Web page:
How can light be used to optimize sleep and health in older adults?

Greg J. Elder*, Elisabeth Flo-Groeneboom

*Corresponding author for this work

Research output: Chapter in Book/Report/Conference proceedingChapterpeer-review

Abstract

Globally, society is aging and changes to the timing and quality of sleep are often observed in older adults (aged ≥ 65 years). Good sleep quality, and sufficient sleep duration, is necessary to maintain good physical and psychological health, and strategies which optimize good sleep will be important in an aging society. Light has a very powerful effect upon sleep and circadian rhythms, and has specific advantages including the relative low cost, ease of administration and lack of interaction with other medications. For this reason, bright light treatment is a promising method for optimizing sleep and circadian rhythmicity in older adults. In this chapter, we examine whether bright light treatment could be used to optimize sleep, circadian rhythms, and health in older adults. We also outline a range of methodological considerations which need to be addressed to increase the feasibility, acceptability and effectiveness of light treatment in older adults.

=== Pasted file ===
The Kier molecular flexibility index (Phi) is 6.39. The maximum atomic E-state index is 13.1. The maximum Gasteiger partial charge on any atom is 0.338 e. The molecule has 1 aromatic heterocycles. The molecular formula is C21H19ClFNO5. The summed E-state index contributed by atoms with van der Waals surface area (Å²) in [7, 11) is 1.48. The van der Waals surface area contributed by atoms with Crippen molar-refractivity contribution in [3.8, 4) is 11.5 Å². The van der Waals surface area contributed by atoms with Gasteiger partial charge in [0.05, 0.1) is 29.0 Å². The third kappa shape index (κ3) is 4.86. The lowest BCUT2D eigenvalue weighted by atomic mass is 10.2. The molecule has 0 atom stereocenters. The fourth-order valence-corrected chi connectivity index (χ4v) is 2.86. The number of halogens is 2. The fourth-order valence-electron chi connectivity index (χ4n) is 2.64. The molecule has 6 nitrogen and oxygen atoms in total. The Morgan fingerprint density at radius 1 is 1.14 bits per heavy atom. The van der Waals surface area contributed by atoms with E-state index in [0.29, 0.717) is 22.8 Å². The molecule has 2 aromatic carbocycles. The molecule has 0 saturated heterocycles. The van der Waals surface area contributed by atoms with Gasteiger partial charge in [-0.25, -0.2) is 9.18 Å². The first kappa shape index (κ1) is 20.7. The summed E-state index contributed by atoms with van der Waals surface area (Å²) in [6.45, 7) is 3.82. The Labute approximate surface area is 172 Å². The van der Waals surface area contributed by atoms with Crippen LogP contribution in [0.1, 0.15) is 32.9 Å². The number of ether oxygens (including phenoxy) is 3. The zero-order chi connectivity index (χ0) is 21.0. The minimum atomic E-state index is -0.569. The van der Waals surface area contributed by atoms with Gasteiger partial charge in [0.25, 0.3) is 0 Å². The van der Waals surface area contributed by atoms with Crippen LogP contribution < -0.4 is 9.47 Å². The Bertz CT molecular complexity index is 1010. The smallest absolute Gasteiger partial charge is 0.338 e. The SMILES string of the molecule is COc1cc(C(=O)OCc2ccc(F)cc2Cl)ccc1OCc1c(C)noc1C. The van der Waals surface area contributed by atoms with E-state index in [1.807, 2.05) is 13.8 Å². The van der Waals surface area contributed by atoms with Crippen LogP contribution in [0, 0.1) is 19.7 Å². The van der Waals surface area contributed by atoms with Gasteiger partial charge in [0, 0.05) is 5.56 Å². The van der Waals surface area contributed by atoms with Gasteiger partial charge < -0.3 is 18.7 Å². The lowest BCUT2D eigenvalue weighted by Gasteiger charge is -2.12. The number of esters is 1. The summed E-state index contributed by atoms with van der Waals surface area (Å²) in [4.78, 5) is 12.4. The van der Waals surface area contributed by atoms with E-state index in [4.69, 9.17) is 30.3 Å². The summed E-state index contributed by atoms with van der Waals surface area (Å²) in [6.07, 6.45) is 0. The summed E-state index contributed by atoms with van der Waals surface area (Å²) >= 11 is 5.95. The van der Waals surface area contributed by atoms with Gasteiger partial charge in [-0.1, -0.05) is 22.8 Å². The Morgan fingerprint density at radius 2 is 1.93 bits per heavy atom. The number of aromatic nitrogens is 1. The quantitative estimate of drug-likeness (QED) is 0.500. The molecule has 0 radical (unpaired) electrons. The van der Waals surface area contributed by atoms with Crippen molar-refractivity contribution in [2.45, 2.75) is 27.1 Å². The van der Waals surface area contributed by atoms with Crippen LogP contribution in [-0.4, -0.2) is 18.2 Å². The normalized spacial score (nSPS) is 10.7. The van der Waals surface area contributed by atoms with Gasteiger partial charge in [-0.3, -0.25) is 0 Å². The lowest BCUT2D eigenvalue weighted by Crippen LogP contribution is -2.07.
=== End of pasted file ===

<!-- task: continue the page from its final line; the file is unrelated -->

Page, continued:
Original languageEnglish
Title of host publicationProgress in Brain Research
EditorsAndres M. Lozano
Place of PublicationAmsterdam
PublisherElsevier
DOIs
Publication statusE-pub ahead of print - 11 May 2022

Publication series

NameProgress in Brain Research
PublisherElsevier
ISSN (Print)0079-6123
ISSN (Electronic)1875-7855

Fingerprint

Dive into the research topics of 'How can light be used to optimize sleep and health in older adults?'. Together they form a unique fingerprint.

Cite this